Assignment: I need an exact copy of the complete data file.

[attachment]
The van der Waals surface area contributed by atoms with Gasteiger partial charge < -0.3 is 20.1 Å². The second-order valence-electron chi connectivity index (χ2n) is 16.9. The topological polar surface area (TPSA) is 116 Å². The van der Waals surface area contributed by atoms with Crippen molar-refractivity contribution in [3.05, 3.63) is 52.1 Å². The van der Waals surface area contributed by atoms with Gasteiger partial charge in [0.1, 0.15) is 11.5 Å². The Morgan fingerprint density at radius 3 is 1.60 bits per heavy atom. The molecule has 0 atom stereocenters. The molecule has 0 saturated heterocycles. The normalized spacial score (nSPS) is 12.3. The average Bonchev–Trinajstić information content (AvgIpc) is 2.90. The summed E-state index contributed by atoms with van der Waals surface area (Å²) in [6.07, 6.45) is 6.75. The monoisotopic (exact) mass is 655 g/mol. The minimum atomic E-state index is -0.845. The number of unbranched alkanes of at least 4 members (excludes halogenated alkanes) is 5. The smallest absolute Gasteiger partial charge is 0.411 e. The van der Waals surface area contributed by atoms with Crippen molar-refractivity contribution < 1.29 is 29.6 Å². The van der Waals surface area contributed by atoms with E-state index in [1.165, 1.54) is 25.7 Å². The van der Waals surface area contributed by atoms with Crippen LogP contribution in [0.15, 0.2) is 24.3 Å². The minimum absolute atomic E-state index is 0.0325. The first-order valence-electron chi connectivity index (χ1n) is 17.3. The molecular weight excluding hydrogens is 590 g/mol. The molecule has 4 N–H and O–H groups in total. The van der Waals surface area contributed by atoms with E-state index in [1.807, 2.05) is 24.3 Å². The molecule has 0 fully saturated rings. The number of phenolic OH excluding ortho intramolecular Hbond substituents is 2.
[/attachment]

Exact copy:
The van der Waals surface area contributed by atoms with Gasteiger partial charge < -0.3 is 20.1 Å². The second-order valence-electron chi connectivity index (χ2n) is 16.9. The topological polar surface area (TPSA) is 116 Å². The van der Waals surface area contributed by atoms with Crippen molar-refractivity contribution in [3.05, 3.63) is 52.1 Å². The van der Waals surface area contributed by atoms with Gasteiger partial charge in [0.1, 0.15) is 11.5 Å². The Morgan fingerprint density at radius 3 is 1.60 bits per heavy atom. The molecule has 0 atom stereocenters. The molecule has 0 saturated heterocycles. The normalized spacial score (nSPS) is 12.3. The average Bonchev–Trinajstić information content (AvgIpc) is 2.90. The summed E-state index contributed by atoms with van der Waals surface area (Å²) in [6.07, 6.45) is 6.75. The monoisotopic (exact) mass is 655 g/mol. The minimum atomic E-state index is -0.845. The number of unbranched alkanes of at least 4 members (excludes halogenated alkanes) is 5. The smallest absolute Gasteiger partial charge is 0.411 e. The van der Waals surface area contributed by atoms with Crippen molar-refractivity contribution < 1.29 is 29.6 Å². The van der Waals surface area contributed by atoms with E-state index in [1.165, 1.54) is 25.7 Å². The van der Waals surface area contributed by atoms with Crippen LogP contribution in [0.15, 0.2) is 24.3 Å². The minimum absolute atomic E-state index is 0.0325. The first-order valence-electron chi connectivity index (χ1n) is 17.3. The molecular weight excluding hydrogens is 590 g/mol. The molecule has 4 N–H and O–H groups in total. The van der Waals surface area contributed by atoms with E-state index in [1.807, 2.05) is 24.3 Å². The molecule has 0 fully saturated rings. The number of phenolic OH excluding ortho intramolecular Hbond substituents is 2.